Schools integrate electronic apps to engage a new generation

Educational electronic apps are becoming increasingly used in Japanese schools and these artificial intelligence apps have become widespread in education and in subjects that many Japanese teachers cannot teach easily.


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One subject in particular where Japanese teachers need help in teaching students is English. One such school, Nippon Sports Science University Kashiwa High School, uses an app called TerraTalk to help students improve their English skills.


The school introduced the app last summer for students wishing to study abroad, and it plans to expand its use to all students in order to prepare them for the new college entrance exam.


In a mock Airport Immigration and Customs scenario, an immigration officer may ask basic questions such as “May I ask for your destination?” or “Do you have your ticket with you?”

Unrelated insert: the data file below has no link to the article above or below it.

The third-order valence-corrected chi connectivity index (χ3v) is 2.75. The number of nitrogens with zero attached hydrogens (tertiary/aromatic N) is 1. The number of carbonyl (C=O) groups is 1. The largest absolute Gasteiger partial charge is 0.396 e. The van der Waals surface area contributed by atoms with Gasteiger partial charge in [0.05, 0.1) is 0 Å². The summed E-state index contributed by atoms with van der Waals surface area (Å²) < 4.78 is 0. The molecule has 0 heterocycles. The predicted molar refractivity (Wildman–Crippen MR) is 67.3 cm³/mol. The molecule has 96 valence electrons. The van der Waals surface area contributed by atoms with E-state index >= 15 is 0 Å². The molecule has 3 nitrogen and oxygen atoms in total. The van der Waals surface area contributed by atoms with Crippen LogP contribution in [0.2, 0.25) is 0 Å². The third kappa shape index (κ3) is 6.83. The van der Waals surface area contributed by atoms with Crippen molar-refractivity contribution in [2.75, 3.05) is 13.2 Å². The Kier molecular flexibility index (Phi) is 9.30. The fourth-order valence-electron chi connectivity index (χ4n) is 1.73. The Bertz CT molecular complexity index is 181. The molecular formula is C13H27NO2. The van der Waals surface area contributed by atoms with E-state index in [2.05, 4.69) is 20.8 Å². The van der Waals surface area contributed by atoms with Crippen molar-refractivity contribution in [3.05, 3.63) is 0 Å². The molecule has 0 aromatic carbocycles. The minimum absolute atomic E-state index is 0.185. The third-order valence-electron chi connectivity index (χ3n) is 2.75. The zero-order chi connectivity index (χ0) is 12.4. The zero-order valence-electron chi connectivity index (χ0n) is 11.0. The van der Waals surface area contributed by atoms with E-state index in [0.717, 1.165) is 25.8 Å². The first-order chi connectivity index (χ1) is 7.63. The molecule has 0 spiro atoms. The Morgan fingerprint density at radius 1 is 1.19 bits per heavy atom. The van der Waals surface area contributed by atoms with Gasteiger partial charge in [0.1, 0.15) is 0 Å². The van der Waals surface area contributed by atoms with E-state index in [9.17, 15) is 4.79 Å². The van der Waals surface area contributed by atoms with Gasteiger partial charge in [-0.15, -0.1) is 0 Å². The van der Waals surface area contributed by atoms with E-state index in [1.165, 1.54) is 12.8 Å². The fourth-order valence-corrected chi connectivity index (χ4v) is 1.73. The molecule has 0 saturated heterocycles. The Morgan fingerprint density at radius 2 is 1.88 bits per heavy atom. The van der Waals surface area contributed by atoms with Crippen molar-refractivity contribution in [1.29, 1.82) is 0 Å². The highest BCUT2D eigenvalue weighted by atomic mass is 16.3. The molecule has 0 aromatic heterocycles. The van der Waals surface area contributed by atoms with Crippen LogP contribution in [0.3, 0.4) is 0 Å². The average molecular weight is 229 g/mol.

When the students give correct answers, they are displayed on the device’s screen and vice versa for wrong answers. The students say that the app helps them relax and prevents them from getting hesitant, especially when they are with native English speakers. As for teachers, the app compensates for their lack of knowledge in English conversation with native speakers and with their own students.


Another area where apps are being used effectively are in computer programming. In October Programming Zemi was released and is a coding app for young children. During classes, the kids assembled virtual blocks displayed on a tablet enabling the character to either walk or jump.


There are currently approximately 3 to 4 million computers used by all sorts of students at public elementary and high schools as well as colleges and universities in Japan.


Students can also “track” their fellow students using another app called Studyplus, increasing their motivation to catch up or make new friends and even engage in group study.


Reference: Schools integrate smartphone, tablet apps to engage a new generation


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